Insider View: Nigeria a Market Best Described With Superlatives

Insider View: Nigeria a Market Best Described With Superlatives

During the nine years Joël Dido worked as a banker in the Ivory Coast before working in Canada and joining EDC, he dealt with clients from a number of sub-Saharan African countries and rubbed shoulders with the many nationalities that flock to this hub of immigration. He says Nigerians are proud to be the citizens of what is considered West Africa’s superpower. Nigeria’s large economy and rapid growth find reflection in a high – and steadily growing – number of opportunities that many local and foreign companies vie for. Yet Canadian companies have an asset that might give them an edge: their reputation.

How would you describe your experience in this market?

I started my position as EDC’s International Business Development Group’s regional manager for Africa in April 2014, after working in the banking sector in the Ivory Coast and in Canada. Since I was located in the Ivory Coast for nine years, the same region as Nigeria – and neighbouring countries have strong economic ties and are part of the same economic union – I got to know the market well.

What is the Canadian presence in Nigeria?

The Canadian presence in Nigeria has seen a huge increase: from 23 Canadian companies in 2012 to 95 Canadian companies in 2015, a large part of the credit for that growth goes to the trade commissioner service. Canadian companies are active in many areas, such as the oil and gas industry, ICT, services, power and agriculture. We are even shipping canned tomatoes there. Since the market is so large, retail is really big and all the major multinational players, like Nestle and Proctor and Gamble, have plants in Nigeria.

Where can key opportunities be found?

While Nigeria is primarily an oil and gas country, the government has been working to diversify the economy and created opportunities in a number of sectors. For this growth, the country needs power, so there is potential for anything related to power, including renewable energy sources. I’ve seen many solar power transactions in Nigeria in the first half of 2015, for example.

What socio-economic factors are driving these opportunities?

Nigeria is the largest market in Africa with a population of nearly 180 million. The U.N. projects that Nigeria will overtake the US by 2050 when it reaches 440 million people. Currently, 51 per cent of people live in urban areas, where you can find a rapidly growing middle class with more disposable income.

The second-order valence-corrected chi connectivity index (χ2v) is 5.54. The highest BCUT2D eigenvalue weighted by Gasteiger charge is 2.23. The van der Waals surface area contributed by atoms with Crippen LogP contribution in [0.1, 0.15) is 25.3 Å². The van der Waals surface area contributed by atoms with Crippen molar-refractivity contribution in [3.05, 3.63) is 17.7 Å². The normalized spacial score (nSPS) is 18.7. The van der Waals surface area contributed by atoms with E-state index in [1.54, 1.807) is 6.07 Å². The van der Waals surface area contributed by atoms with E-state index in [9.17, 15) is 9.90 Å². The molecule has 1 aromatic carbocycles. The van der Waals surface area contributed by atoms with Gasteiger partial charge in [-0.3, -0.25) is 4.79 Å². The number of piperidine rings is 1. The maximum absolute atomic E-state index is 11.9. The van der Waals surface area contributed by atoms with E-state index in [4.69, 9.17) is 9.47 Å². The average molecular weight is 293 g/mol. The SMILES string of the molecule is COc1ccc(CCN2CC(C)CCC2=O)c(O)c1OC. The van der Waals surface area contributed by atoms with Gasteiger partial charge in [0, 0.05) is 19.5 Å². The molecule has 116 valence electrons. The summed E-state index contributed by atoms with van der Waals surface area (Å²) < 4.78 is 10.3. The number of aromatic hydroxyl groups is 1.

What about competition?

Since Nigeria has a large and fast economy, where returns and yields can be considerable and the growth of businesses can be very fast, there is a lot of competition from local and foreign companies. In addition to China, the U.K., the U.S. and France, we also see emerging countries like India, Turkey and Brazil pushing in Nigeria. You have to be very competitive to succeed.

What works in our favour is that Canadian businesses have a good reputation and the fact that we came to Nigeria to share our knowledge and are not perceived as being there purely for the business, like China, for example. People are generally welcoming us and we receive a lot of requests from Nigerian companies that are looking for Canadian partners and technologies.

What challenges should companies prepare to face?

Although Nigeria is very business-focused, it’s a challenging country. The legal framework can change overnight, so it’s important to get advice.

The power supply is not reliable and all businesses need backup plans for power generation – they mostly use generators.

Fraud is another consideration. Make sure you choose your partners carefully, and take the time to know the people and their reputation. While corruption is issue, Nigeria went through a recent election, and a new president and government was elected on the premise that they will fight corruption.

Other challenges include the fluctuations of the currency. If you want to win a contract, you have to bid in local currency at the risk that you may not get your money back in terms of dollar value. It’s important to consult with your banker or financial partner to limit that risk.

What else should Canadian businesses know?

A personal relationship is the first key asset for building business connections. That’s why direct representation in the country is so important. Nigerians can be less formal when they do business – they like to have fun, so you can expect some humour.

As in Africa in general, your appearance really counts, so dress professionally. Your age and experience also matter and will affect how your offer will be considered.


For more information see EDC Country Information Nigeria or visit Canadian Council on Africa CCAfrica)

See also: Out of … and Into … Africa

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